Last winter I awoke to see the garden covered in an icy sheet of frost. On my path, much to my surprise, lay a small dead bird, apparently caught out in the freezing weather. I had no idea how it got there, but it reminded me of the strange tale of the Ice House.
There once was a house encased in ice, which stood on the far side of Umpama mountain. It was a small and humble building, but trapped within the ice it looked beautiful and twinkled like a glimmering diamond.
No-one knew what was inside the house or how it came to be covered in ice. Some people said that inside the house was a mischievous god trapped for eternity, and others believed that a horrendous beast was imprisoned there, restrained for the good of the world.
Either way, no-one went near it for fear of upsetting whatever was inside. Children were told of the horrors that awaited them if they so much as peeped into one of the windows. But of course, children don't care much for hokum.
One day a little girl called Ilya thought she'd find out for sure what was inside. She took the long and winding path up Umpama mountain until she reached the building. It was more beautiful than even she imagined, sealed within its sparkling blue ice block.
She peered into the icy tomb. The house looked empty and decrepit, and then she saw a window. Ilya peered closer: there were curtains, solid as though frozen in time, and further inside was a table. She crept forward ever closer, and suddenly lost her footing.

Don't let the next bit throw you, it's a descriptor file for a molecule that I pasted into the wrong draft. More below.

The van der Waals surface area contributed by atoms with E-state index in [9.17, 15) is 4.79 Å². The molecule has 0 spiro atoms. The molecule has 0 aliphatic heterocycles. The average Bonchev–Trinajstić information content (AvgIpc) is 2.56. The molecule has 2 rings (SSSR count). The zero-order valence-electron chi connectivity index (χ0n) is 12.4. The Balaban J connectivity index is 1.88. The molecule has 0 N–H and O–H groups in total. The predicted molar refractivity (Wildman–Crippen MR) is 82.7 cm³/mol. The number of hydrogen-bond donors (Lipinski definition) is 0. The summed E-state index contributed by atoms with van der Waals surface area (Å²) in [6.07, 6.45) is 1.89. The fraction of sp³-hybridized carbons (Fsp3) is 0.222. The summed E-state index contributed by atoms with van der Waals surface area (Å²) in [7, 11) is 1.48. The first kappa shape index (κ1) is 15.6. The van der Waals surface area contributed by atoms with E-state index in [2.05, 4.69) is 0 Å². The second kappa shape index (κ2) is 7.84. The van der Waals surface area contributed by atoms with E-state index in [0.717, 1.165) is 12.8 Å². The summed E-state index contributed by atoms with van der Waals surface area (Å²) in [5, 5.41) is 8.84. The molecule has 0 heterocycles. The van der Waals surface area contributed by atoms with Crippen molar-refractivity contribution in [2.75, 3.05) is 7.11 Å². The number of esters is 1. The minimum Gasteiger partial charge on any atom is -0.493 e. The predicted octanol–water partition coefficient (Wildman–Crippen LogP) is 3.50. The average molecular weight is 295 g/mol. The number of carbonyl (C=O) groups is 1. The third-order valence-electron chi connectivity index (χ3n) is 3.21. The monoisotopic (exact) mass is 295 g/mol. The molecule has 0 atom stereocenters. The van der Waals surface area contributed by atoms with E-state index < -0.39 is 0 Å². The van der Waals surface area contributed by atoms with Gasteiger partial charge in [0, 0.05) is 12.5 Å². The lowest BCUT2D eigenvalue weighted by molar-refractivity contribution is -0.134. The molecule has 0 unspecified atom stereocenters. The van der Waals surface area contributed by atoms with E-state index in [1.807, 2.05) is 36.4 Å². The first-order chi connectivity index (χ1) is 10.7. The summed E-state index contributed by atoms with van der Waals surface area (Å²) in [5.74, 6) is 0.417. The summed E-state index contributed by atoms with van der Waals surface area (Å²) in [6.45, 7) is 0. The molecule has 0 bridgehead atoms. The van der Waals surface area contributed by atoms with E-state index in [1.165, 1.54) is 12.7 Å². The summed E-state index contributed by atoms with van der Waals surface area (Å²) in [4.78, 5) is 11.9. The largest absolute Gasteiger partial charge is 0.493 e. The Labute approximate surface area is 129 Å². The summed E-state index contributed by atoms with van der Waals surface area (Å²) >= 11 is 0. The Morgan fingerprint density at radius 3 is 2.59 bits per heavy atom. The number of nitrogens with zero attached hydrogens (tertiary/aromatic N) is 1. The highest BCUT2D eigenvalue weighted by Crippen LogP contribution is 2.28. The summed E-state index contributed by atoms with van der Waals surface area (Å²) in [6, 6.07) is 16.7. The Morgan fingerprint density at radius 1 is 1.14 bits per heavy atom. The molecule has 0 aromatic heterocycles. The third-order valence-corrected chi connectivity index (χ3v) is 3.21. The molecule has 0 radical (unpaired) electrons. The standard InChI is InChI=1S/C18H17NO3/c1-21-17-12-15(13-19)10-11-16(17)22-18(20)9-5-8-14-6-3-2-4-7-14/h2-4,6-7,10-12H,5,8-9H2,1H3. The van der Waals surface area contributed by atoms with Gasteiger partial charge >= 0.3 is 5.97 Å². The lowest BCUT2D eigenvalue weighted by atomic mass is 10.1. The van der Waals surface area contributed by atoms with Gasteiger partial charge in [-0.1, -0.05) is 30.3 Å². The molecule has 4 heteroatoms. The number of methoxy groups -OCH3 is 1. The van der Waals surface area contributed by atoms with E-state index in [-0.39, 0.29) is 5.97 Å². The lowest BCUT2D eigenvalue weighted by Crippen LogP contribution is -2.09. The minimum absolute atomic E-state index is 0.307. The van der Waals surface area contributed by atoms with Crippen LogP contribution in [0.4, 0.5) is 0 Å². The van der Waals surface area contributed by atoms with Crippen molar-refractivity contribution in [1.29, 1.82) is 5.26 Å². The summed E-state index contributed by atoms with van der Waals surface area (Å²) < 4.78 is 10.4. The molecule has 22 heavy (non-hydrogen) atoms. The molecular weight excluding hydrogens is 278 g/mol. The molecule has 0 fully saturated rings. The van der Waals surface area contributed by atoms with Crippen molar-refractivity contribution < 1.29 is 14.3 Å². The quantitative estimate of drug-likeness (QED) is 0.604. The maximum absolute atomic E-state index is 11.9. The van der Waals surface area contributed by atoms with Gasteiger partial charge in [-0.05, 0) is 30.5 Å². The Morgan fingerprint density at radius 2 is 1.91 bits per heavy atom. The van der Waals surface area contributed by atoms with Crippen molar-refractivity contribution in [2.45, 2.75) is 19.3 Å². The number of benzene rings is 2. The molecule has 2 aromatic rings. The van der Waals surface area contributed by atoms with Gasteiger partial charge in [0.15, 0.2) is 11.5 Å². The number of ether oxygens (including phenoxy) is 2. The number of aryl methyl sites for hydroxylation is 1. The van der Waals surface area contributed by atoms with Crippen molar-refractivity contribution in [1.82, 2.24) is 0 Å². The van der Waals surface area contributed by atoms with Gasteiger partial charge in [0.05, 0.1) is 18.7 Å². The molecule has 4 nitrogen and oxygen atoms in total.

Her nose banged into the ice. It was deadly cold, and a shot of pain ran from head to toe. She felt her nose turn runny, and gradually a large icicle, harder than stone formed at its tip.
The Ice block in front of her started to melt. It rapidly shrunk in size and a stream of water coursed around her legs. Eventually, only the building remained. It looked soggy and unkempt. The door suddenly opened and out walked the most beautiful woman Ilya had ever seen.
'So you broke the curse,' she said. 'I have a lot to thank you for. I only hope someone will break your curse one day.' With a puff of smoke she vanished. Ilya stood alone, her nose aching from the freezing icicle. It would be with her forever.
Ilya returned home, but due to the icicle received a less than warm reception. Everyone stared and made fun of her. In a few years she returned to the house on the mountain to live a life of sadness. It was the only place where she could get some peace, but It wasn't much fun having an icicle on her nose.
Any way, back to that frosty morning. When I saw the bird lying there, I wondered if it might have broken Ilya's curse and fallen foul to its icy spell. I like to think that it did any way, if only so that it didn't just die of cold.